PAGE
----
In the present study, we addressed the prediction of the most relevant genes in the context of a group of pathologies not necessarily homogeneous but linked by a common term, as is the case of channelopathies. The identification of those genes may present several shortcomings: 1) finding key genes through scientific literature might be a burdensome task due to the fuzzy and textual nature of information, 2) completely objective criteria are hard to define, and 3) the comparison and validation of different search methodologies might not be objectively carried out. To tackle limitation 1), we developed an integrative methodology using a workflow which departs from genes linked to particular diseases. Then we built a protein-protein interaction network from which key genes are identified through the determination of the centrality measures. Finally, we proceeded to functionally annotate these key genes through the application of widely used data analysis tools in the bibliography.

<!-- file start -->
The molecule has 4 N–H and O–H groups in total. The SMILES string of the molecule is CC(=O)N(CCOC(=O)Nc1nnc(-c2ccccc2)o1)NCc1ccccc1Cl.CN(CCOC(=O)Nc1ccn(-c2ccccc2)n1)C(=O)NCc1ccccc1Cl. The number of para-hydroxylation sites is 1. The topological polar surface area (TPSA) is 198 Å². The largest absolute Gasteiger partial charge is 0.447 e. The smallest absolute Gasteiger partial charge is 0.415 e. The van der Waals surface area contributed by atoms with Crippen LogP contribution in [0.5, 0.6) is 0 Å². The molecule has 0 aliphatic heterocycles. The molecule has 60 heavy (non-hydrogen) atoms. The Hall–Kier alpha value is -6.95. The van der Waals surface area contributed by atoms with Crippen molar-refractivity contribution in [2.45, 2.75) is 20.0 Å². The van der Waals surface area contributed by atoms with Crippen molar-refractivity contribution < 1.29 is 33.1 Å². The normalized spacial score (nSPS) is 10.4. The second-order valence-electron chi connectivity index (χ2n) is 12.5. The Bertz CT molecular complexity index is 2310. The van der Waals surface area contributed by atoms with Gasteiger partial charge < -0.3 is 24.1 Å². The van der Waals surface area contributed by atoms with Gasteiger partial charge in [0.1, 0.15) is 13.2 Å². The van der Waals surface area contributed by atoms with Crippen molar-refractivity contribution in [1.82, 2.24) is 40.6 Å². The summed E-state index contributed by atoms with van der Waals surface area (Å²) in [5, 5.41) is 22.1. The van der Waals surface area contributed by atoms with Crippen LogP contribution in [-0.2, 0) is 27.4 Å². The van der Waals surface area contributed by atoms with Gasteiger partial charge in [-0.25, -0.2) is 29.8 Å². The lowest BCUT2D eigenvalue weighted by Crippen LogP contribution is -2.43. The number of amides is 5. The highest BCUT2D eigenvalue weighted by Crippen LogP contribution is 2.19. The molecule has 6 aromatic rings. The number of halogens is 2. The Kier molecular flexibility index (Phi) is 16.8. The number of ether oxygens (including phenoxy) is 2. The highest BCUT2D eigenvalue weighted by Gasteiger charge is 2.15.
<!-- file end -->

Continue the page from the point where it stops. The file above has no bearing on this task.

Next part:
Although the proposed methodology is of general purpose, in this study it was applied to the set of diseases termed channelopathies. In this clinical context, our method allowed the identification of the most relevant genes (with the highest degree of intermediation and centrality) related to channelopathies. The products of these genes are mostly channels of two different types, namely voltage-gated sodium channels — SCN1A, SCN2A, SCN4A, SCN4B, SCN5A, and SCN9A — that are involved in the rapid depolarisation in the cardiac conduction (Reactome ID: R-HSA-5576892, Table 4.1.6 in Additional file 4), and voltage-gated potassium channels — KCNQ2 and KCNH2 — responsible for the activation of the voltage-gated potassium channels family in the neuronal system (Reactome ID: R-HSA-1296072, Table 4.1.6. in Additional file 4) [35,36,37]. KCNH2 is also involved in the rapid repolarisation of the cardiac conduction (Reactome ID: R-HSA-5576890, Table 4.1.6. in Additional file 4). On the other hand, Ankyrin-G (ANK3) is a protein which deals with the vesicle-mediated transport of the membrane trafficking (Reactome ID: R-HSA-374562, Table 4.1.6. in Additional file 4) and is also responsible for linking integral membrane proteins such as the voltage-gated sodium channel with the spectrin-based membrane skeleton [38]. Particularly, all the genes except KCNH2 contribute to the interaction between cytoskeleton adaptor ankyrins and a type of adhesion receptor (L1) which inhibits the nerve growth at the neural development pathway (Reactome ID: R-HSA-445095, Table 4.1.6. in Additional file 4) [35, 39].